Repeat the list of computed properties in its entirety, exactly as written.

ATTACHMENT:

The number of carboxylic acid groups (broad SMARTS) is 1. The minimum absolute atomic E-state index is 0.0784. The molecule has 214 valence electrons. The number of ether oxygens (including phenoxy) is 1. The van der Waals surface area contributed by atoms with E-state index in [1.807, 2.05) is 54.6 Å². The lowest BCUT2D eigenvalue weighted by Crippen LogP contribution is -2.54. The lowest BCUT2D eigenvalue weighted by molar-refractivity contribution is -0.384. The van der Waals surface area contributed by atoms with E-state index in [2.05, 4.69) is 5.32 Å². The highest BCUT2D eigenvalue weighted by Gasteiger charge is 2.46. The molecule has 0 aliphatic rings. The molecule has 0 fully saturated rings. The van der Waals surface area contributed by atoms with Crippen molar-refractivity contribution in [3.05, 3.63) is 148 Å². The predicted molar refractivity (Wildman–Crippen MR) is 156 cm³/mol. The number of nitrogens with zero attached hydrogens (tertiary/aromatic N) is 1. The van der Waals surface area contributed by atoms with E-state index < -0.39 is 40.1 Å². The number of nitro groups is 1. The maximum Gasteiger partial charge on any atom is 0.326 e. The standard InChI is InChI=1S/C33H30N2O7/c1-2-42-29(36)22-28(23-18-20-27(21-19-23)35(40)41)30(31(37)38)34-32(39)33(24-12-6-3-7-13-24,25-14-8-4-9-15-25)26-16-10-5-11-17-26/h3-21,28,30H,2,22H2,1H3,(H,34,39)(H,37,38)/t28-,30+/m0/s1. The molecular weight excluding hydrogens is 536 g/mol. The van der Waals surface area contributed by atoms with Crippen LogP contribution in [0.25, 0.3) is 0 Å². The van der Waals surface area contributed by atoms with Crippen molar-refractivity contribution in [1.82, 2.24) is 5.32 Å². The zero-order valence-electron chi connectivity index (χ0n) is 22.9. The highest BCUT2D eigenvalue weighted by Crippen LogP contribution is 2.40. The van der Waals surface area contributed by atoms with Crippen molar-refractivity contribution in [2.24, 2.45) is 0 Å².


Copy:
The number of carboxylic acid groups (broad SMARTS) is 1. The minimum absolute atomic E-state index is 0.0784. The molecule has 214 valence electrons. The number of ether oxygens (including phenoxy) is 1. The van der Waals surface area contributed by atoms with E-state index in [1.807, 2.05) is 54.6 Å². The lowest BCUT2D eigenvalue weighted by Crippen LogP contribution is -2.54. The lowest BCUT2D eigenvalue weighted by molar-refractivity contribution is -0.384. The van der Waals surface area contributed by atoms with E-state index in [2.05, 4.69) is 5.32 Å². The highest BCUT2D eigenvalue weighted by Gasteiger charge is 2.46. The molecule has 0 aliphatic rings. The molecule has 0 fully saturated rings. The van der Waals surface area contributed by atoms with Crippen molar-refractivity contribution in [3.05, 3.63) is 148 Å². The predicted molar refractivity (Wildman–Crippen MR) is 156 cm³/mol. The number of nitrogens with zero attached hydrogens (tertiary/aromatic N) is 1. The van der Waals surface area contributed by atoms with E-state index < -0.39 is 40.1 Å². The number of nitro groups is 1. The maximum Gasteiger partial charge on any atom is 0.326 e. The standard InChI is InChI=1S/C33H30N2O7/c1-2-42-29(36)22-28(23-18-20-27(21-19-23)35(40)41)30(31(37)38)34-32(39)33(24-12-6-3-7-13-24,25-14-8-4-9-15-25)26-16-10-5-11-17-26/h3-21,28,30H,2,22H2,1H3,(H,34,39)(H,37,38)/t28-,30+/m0/s1. The molecular weight excluding hydrogens is 536 g/mol. The van der Waals surface area contributed by atoms with Crippen LogP contribution in [0.25, 0.3) is 0 Å². The van der Waals surface area contributed by atoms with Crippen molar-refractivity contribution in [1.82, 2.24) is 5.32 Å². The zero-order valence-electron chi connectivity index (χ0n) is 22.9. The highest BCUT2D eigenvalue weighted by Crippen LogP contribution is 2.40. The van der Waals surface area contributed by atoms with Crippen molar-refractivity contribution in [2.24, 2.45) is 0 Å².